Musharraf Resigns But Turbulent Times Remain for Pakistan

By Jane Goodwin
Jane Goodwin
Jane Goodwin
August 19, 2008 Updated: October 1, 2015
Mr Musharraf, 65, who took control of Pakistan in a bloodless coup in 1971, stepped down on Monday August 18. (Farooq Naeem/AFP/Getty Images)
Mr Musharraf, 65, who took control of Pakistan in a bloodless coup in 1971, stepped down on Monday August 18. (Farooq Naeem/AFP/Getty Images)

Jubilation was widespread in the streets of Pakistan this week as President Pervez Musharraf announced his resignation, but many fear that the President’s removal will see turbulent times ahead.

Mr Musharraf, 65, who took control of Pakistan in a bloodless coup in 1999, stepped down on Monday August 18 after a six-month standoff with the governing coalition.

With Mr Musharraf gone, the struggle is now widely seen to be between Coalition leaders as former Prime Minister Nawaz

Sharif, ousted by Mr Musharraf in 1999, and Asif Ali Zardari, widower of Benazir Bhutto, fight to assume the President’s power.

Dr Peter Mayer, an expert in Asian politics at Adelaide University, says the struggle will be volatile.

“I think, almost certainly, the glue that held this democratic Coalition together between the PPP of Benazir Bhutto and her husband, and the Muslim League of Zardari, has been mutual antipathy to Musharraf,” he told The Epoch Times.

“Once he has gone, that glue has gone and I don’t think you have to be too much of a pessimist to say we have a rough six months ahead.”

While the position of president will be temporarily filled by Mohammedmian Soomro, chairman of the upper house of parliament, Dr Mayer believes neither of the Coalition leaders will gain the position of president.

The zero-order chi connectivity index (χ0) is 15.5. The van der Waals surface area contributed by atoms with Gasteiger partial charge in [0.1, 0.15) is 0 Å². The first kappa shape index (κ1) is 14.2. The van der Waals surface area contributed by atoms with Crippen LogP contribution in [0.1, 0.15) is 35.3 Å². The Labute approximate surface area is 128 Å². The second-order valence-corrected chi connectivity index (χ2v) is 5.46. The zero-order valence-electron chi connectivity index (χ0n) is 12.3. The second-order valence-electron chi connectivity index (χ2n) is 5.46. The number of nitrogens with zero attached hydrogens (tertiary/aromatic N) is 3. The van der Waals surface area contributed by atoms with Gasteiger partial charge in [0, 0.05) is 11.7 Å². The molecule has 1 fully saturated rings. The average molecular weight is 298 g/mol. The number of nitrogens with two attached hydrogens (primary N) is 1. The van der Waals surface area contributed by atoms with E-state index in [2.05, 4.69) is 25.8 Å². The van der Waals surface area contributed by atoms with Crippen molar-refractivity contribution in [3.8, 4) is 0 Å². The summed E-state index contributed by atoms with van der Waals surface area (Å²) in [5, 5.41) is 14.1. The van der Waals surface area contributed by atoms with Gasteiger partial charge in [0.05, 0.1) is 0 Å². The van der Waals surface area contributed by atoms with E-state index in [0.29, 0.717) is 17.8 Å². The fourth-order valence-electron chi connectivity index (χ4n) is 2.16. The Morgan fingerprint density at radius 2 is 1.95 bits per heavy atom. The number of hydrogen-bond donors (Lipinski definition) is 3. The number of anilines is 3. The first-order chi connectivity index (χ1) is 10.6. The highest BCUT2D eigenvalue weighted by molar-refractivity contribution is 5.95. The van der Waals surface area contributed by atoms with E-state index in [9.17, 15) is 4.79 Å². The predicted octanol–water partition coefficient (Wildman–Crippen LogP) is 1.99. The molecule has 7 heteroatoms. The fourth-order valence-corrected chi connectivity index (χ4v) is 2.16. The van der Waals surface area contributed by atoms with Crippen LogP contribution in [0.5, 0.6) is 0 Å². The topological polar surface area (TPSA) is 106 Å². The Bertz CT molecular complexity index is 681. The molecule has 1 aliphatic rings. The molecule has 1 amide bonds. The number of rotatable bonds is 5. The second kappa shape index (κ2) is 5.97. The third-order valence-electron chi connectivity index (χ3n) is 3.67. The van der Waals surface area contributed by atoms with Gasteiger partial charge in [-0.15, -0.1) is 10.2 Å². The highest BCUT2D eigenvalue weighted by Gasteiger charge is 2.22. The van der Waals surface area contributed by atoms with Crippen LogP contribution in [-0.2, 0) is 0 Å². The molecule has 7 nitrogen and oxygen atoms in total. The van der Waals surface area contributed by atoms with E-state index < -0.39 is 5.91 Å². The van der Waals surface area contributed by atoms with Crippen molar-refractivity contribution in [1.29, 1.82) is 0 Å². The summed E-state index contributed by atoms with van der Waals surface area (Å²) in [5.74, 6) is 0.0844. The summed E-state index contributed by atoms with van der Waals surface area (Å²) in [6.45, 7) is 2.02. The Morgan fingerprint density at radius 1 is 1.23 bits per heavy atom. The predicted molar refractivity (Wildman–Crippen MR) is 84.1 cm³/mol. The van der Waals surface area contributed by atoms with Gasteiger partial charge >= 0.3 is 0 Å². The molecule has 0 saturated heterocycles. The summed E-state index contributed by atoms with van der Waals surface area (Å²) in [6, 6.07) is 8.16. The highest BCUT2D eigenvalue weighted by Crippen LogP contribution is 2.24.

“Both Zardari and Sharif want to run for it and my guess is neither of them will get it, and Pakistanis will come to their senses and appoint a suitably distinguished Pakistan high court judge or something like that.”

Mr Musharraf’s downfall has been partly attributed to his attack on the judiciary earlier in the year, when he sacked Chief Justice Iftikhar Mohammad Chaudhry.

Justice Chaudhry had long been outspoken about human rights and government misdeeds, and his sackings provoked rallies around the country.

Thousands turned out in the streets around the country to celebrate Mr Musharraf’s downfall, with widespread dancing and singing reported.  “I am happy he has gone because he is a dictator,” Raja Zaheer, an office worker, told The Independent.

“Military rulers have controlled the country for too long.”

The military had been remarkably quiet over Mr Musharraf’s resignation, which is widely understood as a move to prevent the humiliation of impeachment. It would have been the first impeachment in the country’s 61-year history.

Dr Mayer said the military had seen the “writing on the wall” for Mr Musharraf and were remaining quiet in the interim.
How long that would last, however, remains to be seen.

He is tipping fresh elections in Pakistan early in the year and with the civilian push, the military may not be so quiet.

“All previous civilian governments have been undone by the military and unless Pakistan can break out of that rather dismal deadly cycle, one has to assume that at some point, these civilians may be seen to have gone too far and the supremacy of the military is threatened.”   

At that point, they may step in again, he said, “but that is a bit down the track”.

Jane Goodwin